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Variety is the name of the eggplant game, says Nancy Leson
The prettiest, to Nancy’s eyes, are the Indian eggplants; some no bigger than an egg.
Seattle Times food writer
I’VE YET TO meet an eggplant I didn’t like. If you don’t count the mushy gray stuff-in-a-jar my Russian relations ate when I was a kid.
The fruit — yes, it’s a fruit! — comes in so many shapes, sizes and hues you may not always recognize it as eggplant; even if you live here, where our many Asian supermarkets and “ethnic” groceries offer varieties that go beyond the wide-hipped Mediterranean mamas built for baba ghanoush and eggplant parmigiana.
“What is that?” asked the woman behind me in the checkout line at Uwajimaya, pointing to my bag of sturdy green striated orbs, some as small as a fig, others as large as an apple. “Thai eggplant,” I told her, before trading cooking tips: “Green curry paste, coconut milk, lemon grass, Thai basil, chicken.” She countered with a recipe for the slender, purple-skinned Japanese version in her basket: “Steamed with miso. Better for you!”
When shopping for eggplant, inspect for bruises and feel for heft. Buy only what you’ll need, as it doesn’t store well. Nor does it like refrigeration, though extras will keep several days in the crisper, wrapped in paper towels to absorb moisture.
Oh, yeah. Absorption. While eggplant sucks up oil like a sponge, it’s the Zelig of produce, taking on the flavors — and adding rich texture — of whatever it’s paired with: say, capers, kalamatas and sweet peppers for Italian caponata. Or lamb, onion, tomato and dried limes for Persian khoresht-e-bademjan.
The prettiest, to my eyes, are the Indian eggplants; some, in fact, no bigger than an egg. You might split and stuff these dark-purple orbs, or peel, roast, spice and mash them to prepare baingan bharta, a popular dish in Seattle’s Indian restaurants.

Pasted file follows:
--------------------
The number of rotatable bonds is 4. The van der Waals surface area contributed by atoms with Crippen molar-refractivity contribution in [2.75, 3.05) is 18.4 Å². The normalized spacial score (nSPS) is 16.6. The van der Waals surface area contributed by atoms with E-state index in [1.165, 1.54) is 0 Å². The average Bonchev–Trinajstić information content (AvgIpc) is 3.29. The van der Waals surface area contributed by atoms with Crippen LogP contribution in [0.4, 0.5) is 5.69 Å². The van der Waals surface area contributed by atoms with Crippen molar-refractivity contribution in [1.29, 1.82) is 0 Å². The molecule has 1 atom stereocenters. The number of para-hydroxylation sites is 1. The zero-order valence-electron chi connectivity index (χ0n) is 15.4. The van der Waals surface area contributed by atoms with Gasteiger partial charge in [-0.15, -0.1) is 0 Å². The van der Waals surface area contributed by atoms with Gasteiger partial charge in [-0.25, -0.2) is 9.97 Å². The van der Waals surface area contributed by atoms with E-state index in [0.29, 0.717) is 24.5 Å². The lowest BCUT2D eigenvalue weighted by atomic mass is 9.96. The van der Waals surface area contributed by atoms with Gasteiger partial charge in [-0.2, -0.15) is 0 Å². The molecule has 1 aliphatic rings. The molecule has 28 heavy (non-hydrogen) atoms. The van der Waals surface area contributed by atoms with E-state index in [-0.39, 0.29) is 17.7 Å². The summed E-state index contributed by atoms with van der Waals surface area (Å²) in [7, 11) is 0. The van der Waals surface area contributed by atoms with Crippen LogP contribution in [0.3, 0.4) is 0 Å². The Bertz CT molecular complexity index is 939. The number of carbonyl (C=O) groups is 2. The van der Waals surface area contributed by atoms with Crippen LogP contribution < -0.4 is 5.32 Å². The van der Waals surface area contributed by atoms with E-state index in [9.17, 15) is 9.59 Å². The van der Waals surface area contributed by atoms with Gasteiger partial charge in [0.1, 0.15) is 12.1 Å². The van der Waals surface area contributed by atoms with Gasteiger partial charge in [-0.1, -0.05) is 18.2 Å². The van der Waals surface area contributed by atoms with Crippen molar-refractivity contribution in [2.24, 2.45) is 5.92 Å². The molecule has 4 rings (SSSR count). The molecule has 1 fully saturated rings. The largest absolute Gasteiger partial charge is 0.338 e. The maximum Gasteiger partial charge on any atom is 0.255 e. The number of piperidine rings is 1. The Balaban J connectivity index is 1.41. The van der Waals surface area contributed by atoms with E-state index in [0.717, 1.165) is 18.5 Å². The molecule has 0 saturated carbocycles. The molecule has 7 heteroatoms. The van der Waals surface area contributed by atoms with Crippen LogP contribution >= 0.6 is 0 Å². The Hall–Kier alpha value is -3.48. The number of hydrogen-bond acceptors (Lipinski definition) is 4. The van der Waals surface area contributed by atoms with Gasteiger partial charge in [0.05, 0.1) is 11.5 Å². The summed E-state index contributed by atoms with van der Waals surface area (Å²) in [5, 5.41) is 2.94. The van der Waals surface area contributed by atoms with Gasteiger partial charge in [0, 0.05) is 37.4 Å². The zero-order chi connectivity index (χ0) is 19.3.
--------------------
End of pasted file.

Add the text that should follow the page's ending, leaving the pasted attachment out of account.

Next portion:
Any purple-skinned eggplant may be used in the following curry recipe from S.H. “Skiz” Fernando, Jr., the go-to guy who took Anthony Bourdain on a “No Reservations” spice tour of Sri Lanka. It’s a flavor powerhouse, and the ingredients list, while long, should not dissuade you. Served hot, or cold, it tops my list of eggplant favorites.
Aunty Manel’s Special Eggplant Curry
Makes 4 servings
1 pound eggplant
¼ teaspoon ground turmeric
Oil for deep-frying
3 cloves garlic
2-inch piece ginger
1 teaspoon sugar
1 teaspoon salt
1 tablespoon apple cider vinegar
½ cup water
2 tablespoons oil
1 medium onion, sliced
2-3 fresh Thai or bird chilies, sliced
1 sprig fresh curry leaves
2-inch cinnamon stick
1 tablespoon Madras curry powder (see note)
1-2 teaspoons cayenne powder
1 teaspoon brown mustard seeds, ground
½ cup unsweetened coconut milk
Salt to taste
1. Wash eggplant and cut into 2-inch strips. Rub with salt and a dash of turmeric powder.
2. In a large frying pan, deep-fry eggplant until golden brown. Drain on newspaper (or paper towels).
3. Blend garlic, ginger, sugar, salt, apple cider vinegar and water in a blender or food processor to form a paste.
4. Heat the 2 tablespoons oil in a large skillet. Saute onions, chilies and curry leaves until onions are translucent. Add cinnamon stick, cloves, curry powder, cayenne powder and ground mustard seeds and cook 1 minute.
5. Add blended garlic-ginger mixture and bring to a boil. Reduce heat and add fried eggplant, coconut milk and salt. Toss well and simmer 3-5 minutes until slightly reduced.
— adapted from “Rice & Curry: Sri Lankan Home Cooking”
Nancy Leson is The Seattle Times’ food writer. Reach her at firstname.lastname@example.org. Ken Lambert is a Times staff photographer.